Taylor Swift presented her 2021 All Too Well: The Short Film to the Beacon Theatre was followed by a discussion with Mike Mills. The world premiere of Machine Gun Kelly’s semi-biopic Taurus, about a conflicted musician on the rise, was followed by an appearance by star and exec producer Colson Baker. De Niro presents Common with the festival’s second Harry Belafonte Voices for Social Justice Award (Stacey Abrams received the first one last year) along with a never-seen extended version of Letter to the Free by Bradford Young, a conversation with Nelson George and a live performance by Common.
It’s about “reminding people how vibrant the theatrical experience is — and bringing that experience off the screen into the theater,” said Cusumano.
The fest premiered Untrapped: The Story of Lil Baby, and the rapper took the stage after; TÍU, about Icelandic band Of Monsters and Men, with have a live set by the band; and Hallelujah: Leonard Cohen, A Journey, A Song, was followed by a tribute from Judy Collins, Amanda Shires and Sharon Robinson. Other music docs include HBO Max’s Menudo: Forever Young, about the Puerto Rican boy band that made Ricky Martin famous; Nothing Compares about Sinéad O’Connor; Hargrove, about jazz trumpet legend Roy Hargrove; and The DOC. showcased the life of the rapper later it was followed by a performance by DJ Quik, Das and Kurupt.
Cusumano also noted, “I think there was a feeling of wanting to lean into music, because of the community and the kind of celebration element. When we thought of the kinds of events that people would want to come back to…live music was essential to that,”
Other documentaries featured in the festival include Bradford Thomason and Brett Whitcomb’s Butterfly In The Sky, the origin story of the LeVar Burton-hosted children’s show Reading Rainbow, which ran for 21 seasons starting in 1983. Burton joins a conversation after. Closing night film, Josh Alexander’s Loudmouth, explores Al Sharpton, Jr.’s life as an activist and spiritual leader, followed by a conversation with Sharpton, Spike Lee and John Legend.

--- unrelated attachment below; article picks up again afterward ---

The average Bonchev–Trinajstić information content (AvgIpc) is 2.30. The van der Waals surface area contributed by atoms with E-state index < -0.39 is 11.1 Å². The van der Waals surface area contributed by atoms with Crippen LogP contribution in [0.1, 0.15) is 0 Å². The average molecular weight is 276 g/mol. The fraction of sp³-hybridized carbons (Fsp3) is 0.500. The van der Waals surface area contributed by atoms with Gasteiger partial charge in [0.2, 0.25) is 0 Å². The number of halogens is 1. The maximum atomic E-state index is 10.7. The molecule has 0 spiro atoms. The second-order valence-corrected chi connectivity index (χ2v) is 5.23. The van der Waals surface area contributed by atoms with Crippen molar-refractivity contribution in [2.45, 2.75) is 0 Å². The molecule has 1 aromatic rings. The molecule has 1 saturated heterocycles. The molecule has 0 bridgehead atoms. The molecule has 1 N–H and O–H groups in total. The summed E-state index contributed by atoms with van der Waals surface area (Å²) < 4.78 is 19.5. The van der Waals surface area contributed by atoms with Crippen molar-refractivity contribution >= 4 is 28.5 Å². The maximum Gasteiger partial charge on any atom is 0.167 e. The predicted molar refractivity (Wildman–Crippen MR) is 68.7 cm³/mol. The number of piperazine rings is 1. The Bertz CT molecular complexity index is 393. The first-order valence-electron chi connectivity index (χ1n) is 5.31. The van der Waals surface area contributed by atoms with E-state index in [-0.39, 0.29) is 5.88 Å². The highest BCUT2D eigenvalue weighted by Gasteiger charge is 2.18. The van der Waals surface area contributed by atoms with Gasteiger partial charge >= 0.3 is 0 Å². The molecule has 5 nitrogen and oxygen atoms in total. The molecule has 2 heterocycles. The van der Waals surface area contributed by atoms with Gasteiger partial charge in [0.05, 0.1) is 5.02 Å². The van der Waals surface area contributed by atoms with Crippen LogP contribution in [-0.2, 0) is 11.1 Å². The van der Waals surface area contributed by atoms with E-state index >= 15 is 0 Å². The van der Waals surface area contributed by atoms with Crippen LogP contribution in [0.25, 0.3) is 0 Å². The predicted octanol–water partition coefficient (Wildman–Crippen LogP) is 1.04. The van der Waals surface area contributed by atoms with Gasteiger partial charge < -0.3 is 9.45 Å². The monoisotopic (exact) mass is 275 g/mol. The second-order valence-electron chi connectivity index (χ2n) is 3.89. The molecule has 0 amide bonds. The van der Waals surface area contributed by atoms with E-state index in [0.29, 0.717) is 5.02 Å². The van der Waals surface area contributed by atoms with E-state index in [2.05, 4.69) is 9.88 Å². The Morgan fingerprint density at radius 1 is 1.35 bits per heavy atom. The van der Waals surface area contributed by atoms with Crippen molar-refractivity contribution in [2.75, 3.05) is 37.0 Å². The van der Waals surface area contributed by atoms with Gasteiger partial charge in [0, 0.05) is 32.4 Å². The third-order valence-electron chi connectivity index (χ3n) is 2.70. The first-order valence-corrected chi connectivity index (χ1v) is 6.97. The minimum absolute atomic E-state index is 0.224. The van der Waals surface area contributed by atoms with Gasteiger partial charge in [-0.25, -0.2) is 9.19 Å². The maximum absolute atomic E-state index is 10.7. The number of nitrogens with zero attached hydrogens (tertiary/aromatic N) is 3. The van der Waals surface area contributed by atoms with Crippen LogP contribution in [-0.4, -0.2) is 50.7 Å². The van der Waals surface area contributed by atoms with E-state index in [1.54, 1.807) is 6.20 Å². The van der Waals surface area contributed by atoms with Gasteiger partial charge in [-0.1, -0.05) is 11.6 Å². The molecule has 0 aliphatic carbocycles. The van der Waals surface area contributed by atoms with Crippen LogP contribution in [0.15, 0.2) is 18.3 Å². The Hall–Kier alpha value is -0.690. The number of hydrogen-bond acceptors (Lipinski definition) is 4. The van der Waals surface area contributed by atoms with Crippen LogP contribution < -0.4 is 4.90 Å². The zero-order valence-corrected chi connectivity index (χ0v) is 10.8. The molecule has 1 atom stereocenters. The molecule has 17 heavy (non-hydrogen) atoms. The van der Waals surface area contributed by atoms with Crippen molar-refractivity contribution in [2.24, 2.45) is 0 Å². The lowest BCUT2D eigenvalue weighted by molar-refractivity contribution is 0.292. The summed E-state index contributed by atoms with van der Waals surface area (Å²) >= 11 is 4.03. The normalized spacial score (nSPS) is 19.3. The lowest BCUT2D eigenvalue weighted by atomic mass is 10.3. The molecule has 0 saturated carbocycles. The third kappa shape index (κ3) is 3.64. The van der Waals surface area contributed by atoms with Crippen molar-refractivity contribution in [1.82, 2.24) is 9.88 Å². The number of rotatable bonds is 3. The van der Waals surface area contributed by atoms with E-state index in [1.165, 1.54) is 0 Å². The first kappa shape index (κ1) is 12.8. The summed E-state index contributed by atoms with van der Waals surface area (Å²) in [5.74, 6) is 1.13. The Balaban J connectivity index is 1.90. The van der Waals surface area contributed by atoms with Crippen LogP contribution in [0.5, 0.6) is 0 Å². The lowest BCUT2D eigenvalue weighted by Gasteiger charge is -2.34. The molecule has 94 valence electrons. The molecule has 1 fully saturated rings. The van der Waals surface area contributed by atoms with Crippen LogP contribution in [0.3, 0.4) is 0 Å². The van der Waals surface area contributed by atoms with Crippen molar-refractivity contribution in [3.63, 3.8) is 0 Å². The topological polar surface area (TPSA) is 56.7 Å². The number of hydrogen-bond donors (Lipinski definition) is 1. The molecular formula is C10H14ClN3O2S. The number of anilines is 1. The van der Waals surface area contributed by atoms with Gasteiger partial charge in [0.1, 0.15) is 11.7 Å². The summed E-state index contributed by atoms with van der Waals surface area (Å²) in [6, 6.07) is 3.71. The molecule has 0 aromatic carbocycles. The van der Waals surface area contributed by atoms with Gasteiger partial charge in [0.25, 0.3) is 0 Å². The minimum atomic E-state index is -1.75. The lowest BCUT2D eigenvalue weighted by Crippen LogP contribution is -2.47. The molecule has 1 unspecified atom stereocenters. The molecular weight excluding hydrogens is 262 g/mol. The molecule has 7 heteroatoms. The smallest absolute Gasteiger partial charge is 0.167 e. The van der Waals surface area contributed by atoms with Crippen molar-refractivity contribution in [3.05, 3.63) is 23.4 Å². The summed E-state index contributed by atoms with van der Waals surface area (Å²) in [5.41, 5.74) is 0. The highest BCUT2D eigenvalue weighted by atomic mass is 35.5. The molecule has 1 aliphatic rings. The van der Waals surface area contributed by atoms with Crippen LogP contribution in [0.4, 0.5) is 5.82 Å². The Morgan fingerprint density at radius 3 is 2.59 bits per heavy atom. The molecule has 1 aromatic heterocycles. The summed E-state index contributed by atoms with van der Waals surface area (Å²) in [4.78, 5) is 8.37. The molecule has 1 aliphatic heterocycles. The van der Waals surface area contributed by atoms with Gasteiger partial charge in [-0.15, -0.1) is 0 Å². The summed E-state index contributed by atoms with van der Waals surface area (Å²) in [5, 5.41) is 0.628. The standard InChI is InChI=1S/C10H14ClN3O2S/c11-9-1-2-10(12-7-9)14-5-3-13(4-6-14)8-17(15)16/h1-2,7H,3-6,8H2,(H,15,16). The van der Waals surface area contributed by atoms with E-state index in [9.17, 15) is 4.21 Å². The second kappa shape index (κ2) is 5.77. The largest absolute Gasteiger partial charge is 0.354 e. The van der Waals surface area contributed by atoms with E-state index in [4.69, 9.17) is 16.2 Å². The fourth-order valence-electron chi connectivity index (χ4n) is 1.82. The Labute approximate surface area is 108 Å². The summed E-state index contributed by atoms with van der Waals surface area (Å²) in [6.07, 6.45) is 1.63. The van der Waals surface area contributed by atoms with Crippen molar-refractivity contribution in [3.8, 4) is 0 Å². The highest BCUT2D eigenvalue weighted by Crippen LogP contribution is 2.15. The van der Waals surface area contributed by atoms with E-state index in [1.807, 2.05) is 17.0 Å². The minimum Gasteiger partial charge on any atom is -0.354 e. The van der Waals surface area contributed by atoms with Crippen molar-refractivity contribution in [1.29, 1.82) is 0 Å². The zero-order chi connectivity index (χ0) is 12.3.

Many narrative filmmakers have had a tough time with the limitations of Covid, which continued to put its stamp on productions and storylines. Cusumano cited Robert Machoian’s The Integrity of Joseph Chambers, where a husband, father and insurance salesman played by Clayne Crawford heads into the woods to hunt. Parker Seaman’s comedy Wes Schlagenhauf Is Dying centers on two aspiring filmmakers who chronicle a cross-country trip to visit a friend and former co-worker who’s contracted Covid. Alone Together, from Katie Holmes, is a rom-com about two strangers stuck together in lockdown.
Del Kathryn Barton’s Blaze stars Simon Baker as the attentive single father of 12-year-old Blaze (Julia Savage), who goes off the rails after experiencing trauma. Frank Berry’s Aisha with Letitia Wright and Josh O’Connor charts the experiences of a young Nigerian woman seeking asylum in Ireland.
The festival’s roots in activism can also be seen among this year’s offerings. This year, docs like Cynthia Lowen’s Batleground, which follows three women active in the anti-abortion movement; Endangered, intertwining stories of journalists in Brazil, Mexico City and the U.S. fighting to report against lies, misinformation and intimidation; and Alex Winter’s The YouTube Effect, on the ascension of the world’s most popular video-sharing website, show “filmmakers responding to the world we’re in,” festival director Cara Cusumano said. Ditto for Jed Rothstein’s Rudy!: A Documusical, an unusual take on the psyche and circumstances of a man in free-fall.
Jane Rosenthal, co-founder with Robert De Niro and CEO of Tribeca Enterprises till the New Your Times “We’re an activist festival….When you think back to how we founded the festival, we’ve always been political…”